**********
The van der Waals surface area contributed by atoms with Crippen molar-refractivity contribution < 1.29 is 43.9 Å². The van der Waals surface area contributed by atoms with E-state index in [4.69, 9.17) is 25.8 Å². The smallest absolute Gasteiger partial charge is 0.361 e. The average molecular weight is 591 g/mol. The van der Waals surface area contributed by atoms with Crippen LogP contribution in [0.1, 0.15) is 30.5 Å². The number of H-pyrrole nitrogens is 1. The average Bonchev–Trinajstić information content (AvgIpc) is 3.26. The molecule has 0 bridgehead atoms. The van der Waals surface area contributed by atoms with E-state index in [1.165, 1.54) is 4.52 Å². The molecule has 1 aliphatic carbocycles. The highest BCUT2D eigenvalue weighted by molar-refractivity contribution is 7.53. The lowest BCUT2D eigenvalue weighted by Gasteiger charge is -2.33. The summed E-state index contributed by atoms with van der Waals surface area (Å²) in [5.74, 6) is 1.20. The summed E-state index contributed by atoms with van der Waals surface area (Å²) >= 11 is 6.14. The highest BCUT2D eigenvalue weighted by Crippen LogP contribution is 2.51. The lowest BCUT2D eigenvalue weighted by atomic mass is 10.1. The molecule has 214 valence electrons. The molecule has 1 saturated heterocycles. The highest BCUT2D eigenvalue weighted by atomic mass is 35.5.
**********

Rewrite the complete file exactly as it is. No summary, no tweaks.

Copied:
The van der Waals surface area contributed by atoms with Crippen molar-refractivity contribution < 1.29 is 43.9 Å². The van der Waals surface area contributed by atoms with E-state index in [4.69, 9.17) is 25.8 Å². The smallest absolute Gasteiger partial charge is 0.361 e. The average molecular weight is 591 g/mol. The van der Waals surface area contributed by atoms with Crippen LogP contribution in [0.1, 0.15) is 30.5 Å². The number of H-pyrrole nitrogens is 1. The average Bonchev–Trinajstić information content (AvgIpc) is 3.26. The molecule has 0 bridgehead atoms. The van der Waals surface area contributed by atoms with E-state index in [1.165, 1.54) is 4.52 Å². The molecule has 1 aliphatic carbocycles. The highest BCUT2D eigenvalue weighted by molar-refractivity contribution is 7.53. The lowest BCUT2D eigenvalue weighted by Gasteiger charge is -2.33. The summed E-state index contributed by atoms with van der Waals surface area (Å²) in [5.74, 6) is 1.20. The summed E-state index contributed by atoms with van der Waals surface area (Å²) >= 11 is 6.14. The highest BCUT2D eigenvalue weighted by Crippen LogP contribution is 2.51. The lowest BCUT2D eigenvalue weighted by atomic mass is 10.1. The molecule has 214 valence electrons. The molecule has 1 saturated heterocycles. The highest BCUT2D eigenvalue weighted by atomic mass is 35.5.